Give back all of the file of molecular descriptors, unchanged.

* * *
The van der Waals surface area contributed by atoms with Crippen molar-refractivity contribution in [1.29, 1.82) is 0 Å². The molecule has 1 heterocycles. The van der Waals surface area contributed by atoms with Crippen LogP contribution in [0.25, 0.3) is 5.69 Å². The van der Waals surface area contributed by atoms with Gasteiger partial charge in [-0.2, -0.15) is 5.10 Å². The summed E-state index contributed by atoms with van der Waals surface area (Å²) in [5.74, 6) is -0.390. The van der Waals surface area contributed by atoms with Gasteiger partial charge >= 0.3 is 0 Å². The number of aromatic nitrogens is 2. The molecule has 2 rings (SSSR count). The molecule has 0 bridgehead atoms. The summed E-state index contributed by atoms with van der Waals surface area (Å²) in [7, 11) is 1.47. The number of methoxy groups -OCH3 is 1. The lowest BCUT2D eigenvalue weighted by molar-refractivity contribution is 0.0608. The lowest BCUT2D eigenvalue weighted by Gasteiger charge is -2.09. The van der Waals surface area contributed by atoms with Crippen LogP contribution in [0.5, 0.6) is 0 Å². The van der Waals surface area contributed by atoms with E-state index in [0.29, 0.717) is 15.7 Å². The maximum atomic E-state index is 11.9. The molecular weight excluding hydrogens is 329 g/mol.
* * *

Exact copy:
The van der Waals surface area contributed by atoms with Crippen molar-refractivity contribution in [1.29, 1.82) is 0 Å². The molecule has 1 heterocycles. The van der Waals surface area contributed by atoms with Crippen LogP contribution in [0.25, 0.3) is 5.69 Å². The van der Waals surface area contributed by atoms with Gasteiger partial charge in [-0.2, -0.15) is 5.10 Å². The summed E-state index contributed by atoms with van der Waals surface area (Å²) in [5.74, 6) is -0.390. The van der Waals surface area contributed by atoms with Gasteiger partial charge >= 0.3 is 0 Å². The number of aromatic nitrogens is 2. The molecule has 2 rings (SSSR count). The molecule has 0 bridgehead atoms. The summed E-state index contributed by atoms with van der Waals surface area (Å²) in [7, 11) is 1.47. The number of methoxy groups -OCH3 is 1. The lowest BCUT2D eigenvalue weighted by molar-refractivity contribution is 0.0608. The lowest BCUT2D eigenvalue weighted by Gasteiger charge is -2.09. The van der Waals surface area contributed by atoms with Crippen LogP contribution in [0.5, 0.6) is 0 Å². The van der Waals surface area contributed by atoms with E-state index in [0.29, 0.717) is 15.7 Å². The maximum atomic E-state index is 11.9. The molecular weight excluding hydrogens is 329 g/mol.